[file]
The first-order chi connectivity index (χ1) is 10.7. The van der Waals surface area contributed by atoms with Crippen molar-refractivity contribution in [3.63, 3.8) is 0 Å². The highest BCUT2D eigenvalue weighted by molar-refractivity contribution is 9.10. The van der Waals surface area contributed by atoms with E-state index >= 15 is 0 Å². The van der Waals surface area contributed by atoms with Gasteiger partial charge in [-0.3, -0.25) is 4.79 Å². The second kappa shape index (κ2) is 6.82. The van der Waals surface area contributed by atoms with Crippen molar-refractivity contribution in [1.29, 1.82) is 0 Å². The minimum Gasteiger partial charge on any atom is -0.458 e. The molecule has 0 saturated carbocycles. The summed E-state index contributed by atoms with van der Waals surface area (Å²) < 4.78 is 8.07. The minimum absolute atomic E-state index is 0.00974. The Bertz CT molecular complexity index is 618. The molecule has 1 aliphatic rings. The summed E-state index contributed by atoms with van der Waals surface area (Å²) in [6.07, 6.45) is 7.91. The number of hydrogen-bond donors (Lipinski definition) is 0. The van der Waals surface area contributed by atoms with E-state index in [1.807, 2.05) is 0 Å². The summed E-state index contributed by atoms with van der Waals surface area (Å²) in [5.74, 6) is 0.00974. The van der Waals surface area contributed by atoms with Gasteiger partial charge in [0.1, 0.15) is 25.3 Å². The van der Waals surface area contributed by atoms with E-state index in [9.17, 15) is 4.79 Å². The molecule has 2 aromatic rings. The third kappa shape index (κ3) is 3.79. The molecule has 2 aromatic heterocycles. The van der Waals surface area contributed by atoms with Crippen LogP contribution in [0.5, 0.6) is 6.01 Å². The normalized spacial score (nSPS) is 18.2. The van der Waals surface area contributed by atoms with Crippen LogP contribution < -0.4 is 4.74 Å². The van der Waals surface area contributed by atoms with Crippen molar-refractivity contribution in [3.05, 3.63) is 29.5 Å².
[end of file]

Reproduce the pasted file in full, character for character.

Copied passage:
The first-order chi connectivity index (χ1) is 10.7. The van der Waals surface area contributed by atoms with Crippen molar-refractivity contribution in [3.63, 3.8) is 0 Å². The highest BCUT2D eigenvalue weighted by molar-refractivity contribution is 9.10. The van der Waals surface area contributed by atoms with E-state index >= 15 is 0 Å². The van der Waals surface area contributed by atoms with Gasteiger partial charge in [-0.3, -0.25) is 4.79 Å². The second kappa shape index (κ2) is 6.82. The van der Waals surface area contributed by atoms with Crippen molar-refractivity contribution in [1.29, 1.82) is 0 Å². The minimum Gasteiger partial charge on any atom is -0.458 e. The molecule has 0 saturated carbocycles. The summed E-state index contributed by atoms with van der Waals surface area (Å²) < 4.78 is 8.07. The minimum absolute atomic E-state index is 0.00974. The Bertz CT molecular complexity index is 618. The molecule has 1 aliphatic rings. The summed E-state index contributed by atoms with van der Waals surface area (Å²) in [6.07, 6.45) is 7.91. The number of hydrogen-bond donors (Lipinski definition) is 0. The van der Waals surface area contributed by atoms with E-state index in [1.807, 2.05) is 0 Å². The summed E-state index contributed by atoms with van der Waals surface area (Å²) in [5.74, 6) is 0.00974. The van der Waals surface area contributed by atoms with Gasteiger partial charge in [0.1, 0.15) is 25.3 Å². The van der Waals surface area contributed by atoms with E-state index in [9.17, 15) is 4.79 Å². The molecule has 2 aromatic rings. The third kappa shape index (κ3) is 3.79. The molecule has 2 aromatic heterocycles. The van der Waals surface area contributed by atoms with Crippen LogP contribution in [0.5, 0.6) is 6.01 Å². The normalized spacial score (nSPS) is 18.2. The van der Waals surface area contributed by atoms with Crippen LogP contribution < -0.4 is 4.74 Å². The van der Waals surface area contributed by atoms with Crippen molar-refractivity contribution in [3.05, 3.63) is 29.5 Å².